Does anyone recognize this really bizarre situation where you have a upsetting discussion with your BPD partner and you say:

"But we've had this discussion before!"

and you partner says

"I can't remember every conversation I have with you!"

When it's the kind of conversation you just can't forget having.

They remember the feeling inside their head very well. The five hour, break-up-inducing, tear-filled fight... . they forgot about it the next day.

Ever wonder why they forget about YOU a week after breaking up?

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gary seven
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Gender: Male
What is your sexual orientation: Straight
Who in your life has "personality" issues: Ex-romantic partner
Posts: 163



« Reply #4 on: March 09, 2014, 04:39:58 PM »

Hi there everyone,


Raw anxiety in my gut the entire time, waiting for the other shoe to drop.

I respect the illness.  I respect the effects childhood trauma have on a person.  I had my own traumas and I have spent a long time unwinding their unhealthy effects from my behavior.

The absolute deal breaker for me was the indecisiveness.


What I want for my wife, for my partner, what I value above all, is a strong and consistent sense of self.  Ironically, I told Daisy I always admired her for this in the beginning.  I think that must have freaked her out. Towards the end, she was different people every 30 seconds.  Literally.  Those conversations were terrible.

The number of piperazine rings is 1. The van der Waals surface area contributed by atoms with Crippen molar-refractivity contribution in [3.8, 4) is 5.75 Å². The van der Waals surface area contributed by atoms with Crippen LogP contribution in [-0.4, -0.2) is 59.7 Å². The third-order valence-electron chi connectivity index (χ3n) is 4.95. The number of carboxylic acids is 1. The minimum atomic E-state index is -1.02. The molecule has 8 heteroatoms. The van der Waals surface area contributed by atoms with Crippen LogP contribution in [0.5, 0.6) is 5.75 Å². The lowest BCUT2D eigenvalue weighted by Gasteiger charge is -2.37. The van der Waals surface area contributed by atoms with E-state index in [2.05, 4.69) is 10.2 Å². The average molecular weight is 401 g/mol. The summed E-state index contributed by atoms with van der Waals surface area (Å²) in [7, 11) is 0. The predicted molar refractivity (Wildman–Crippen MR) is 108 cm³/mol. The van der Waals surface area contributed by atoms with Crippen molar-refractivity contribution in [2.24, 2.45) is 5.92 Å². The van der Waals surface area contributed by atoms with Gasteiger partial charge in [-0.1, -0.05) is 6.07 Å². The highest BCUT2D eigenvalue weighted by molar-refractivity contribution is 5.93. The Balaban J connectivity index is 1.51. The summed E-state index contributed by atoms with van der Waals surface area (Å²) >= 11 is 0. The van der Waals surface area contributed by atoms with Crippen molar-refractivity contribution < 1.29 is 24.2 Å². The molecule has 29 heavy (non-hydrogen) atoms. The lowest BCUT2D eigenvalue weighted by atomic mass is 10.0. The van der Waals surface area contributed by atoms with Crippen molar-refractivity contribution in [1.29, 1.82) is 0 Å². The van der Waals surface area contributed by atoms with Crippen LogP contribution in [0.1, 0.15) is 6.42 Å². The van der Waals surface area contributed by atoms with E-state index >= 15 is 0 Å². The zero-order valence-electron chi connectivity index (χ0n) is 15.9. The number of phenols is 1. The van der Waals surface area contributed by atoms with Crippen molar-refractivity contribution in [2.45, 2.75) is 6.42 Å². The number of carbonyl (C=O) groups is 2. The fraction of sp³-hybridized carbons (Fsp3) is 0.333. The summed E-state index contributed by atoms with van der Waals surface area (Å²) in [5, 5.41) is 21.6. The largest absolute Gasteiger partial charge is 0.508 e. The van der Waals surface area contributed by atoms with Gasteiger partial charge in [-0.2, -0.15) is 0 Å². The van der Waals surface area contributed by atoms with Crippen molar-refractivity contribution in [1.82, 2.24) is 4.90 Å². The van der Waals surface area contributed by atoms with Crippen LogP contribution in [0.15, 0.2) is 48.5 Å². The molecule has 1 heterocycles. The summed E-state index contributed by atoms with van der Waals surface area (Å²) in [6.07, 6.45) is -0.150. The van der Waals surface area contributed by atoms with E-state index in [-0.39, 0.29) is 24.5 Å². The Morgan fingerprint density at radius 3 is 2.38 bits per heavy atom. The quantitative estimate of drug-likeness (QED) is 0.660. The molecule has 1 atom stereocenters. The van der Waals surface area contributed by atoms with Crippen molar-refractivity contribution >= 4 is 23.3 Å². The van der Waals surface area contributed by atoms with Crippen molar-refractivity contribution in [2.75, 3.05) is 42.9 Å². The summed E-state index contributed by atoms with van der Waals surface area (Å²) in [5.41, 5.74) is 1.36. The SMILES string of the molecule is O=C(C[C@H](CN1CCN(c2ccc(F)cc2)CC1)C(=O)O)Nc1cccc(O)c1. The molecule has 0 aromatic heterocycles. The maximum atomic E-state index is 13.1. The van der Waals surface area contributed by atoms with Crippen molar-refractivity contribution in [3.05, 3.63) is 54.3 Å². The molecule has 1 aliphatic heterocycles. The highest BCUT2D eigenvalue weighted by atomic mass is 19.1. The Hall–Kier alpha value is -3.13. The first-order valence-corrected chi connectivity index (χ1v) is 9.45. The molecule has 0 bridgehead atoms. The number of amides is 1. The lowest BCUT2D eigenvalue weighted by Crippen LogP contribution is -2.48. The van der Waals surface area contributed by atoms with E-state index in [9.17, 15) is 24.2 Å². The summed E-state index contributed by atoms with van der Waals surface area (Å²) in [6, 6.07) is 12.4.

I can only do that in partnership with someone who takes responsibility for their part.  Who looks outside of themself to see the other side of the argument and work on the issues together.  Someone who acts consistently.

I know what I am describing is essentially the core problem of someone with BPD.  I'm not here to argue about how I'm in the bargaining phase of depression, or that she hurt me and I should be angry.  I'm here to affirm myself, and validate myself that it is okay to want to be with someone who IS consistent, even if they are imperfect.  Shoot, especially if they are imperfect, as I realize I am.

That's not about her.  That's my choice.  That's where I plant my emotional stake in the ground and say, this is my turf.  That's my bottom line.  That's my value based boundary.  I value consistency, so I am consistent and I surround myself with other people that are.

That's enough of my ramblings for now. 

The knot is gone, and I can breathe again.

Have a happy Saturday.

PR:

I am going to file your post as follows:

Nail on head comma hit.

I aspire to commit myself to your achievements.

Guess it takes a lot of practice.  I'm still a neophyte.

G7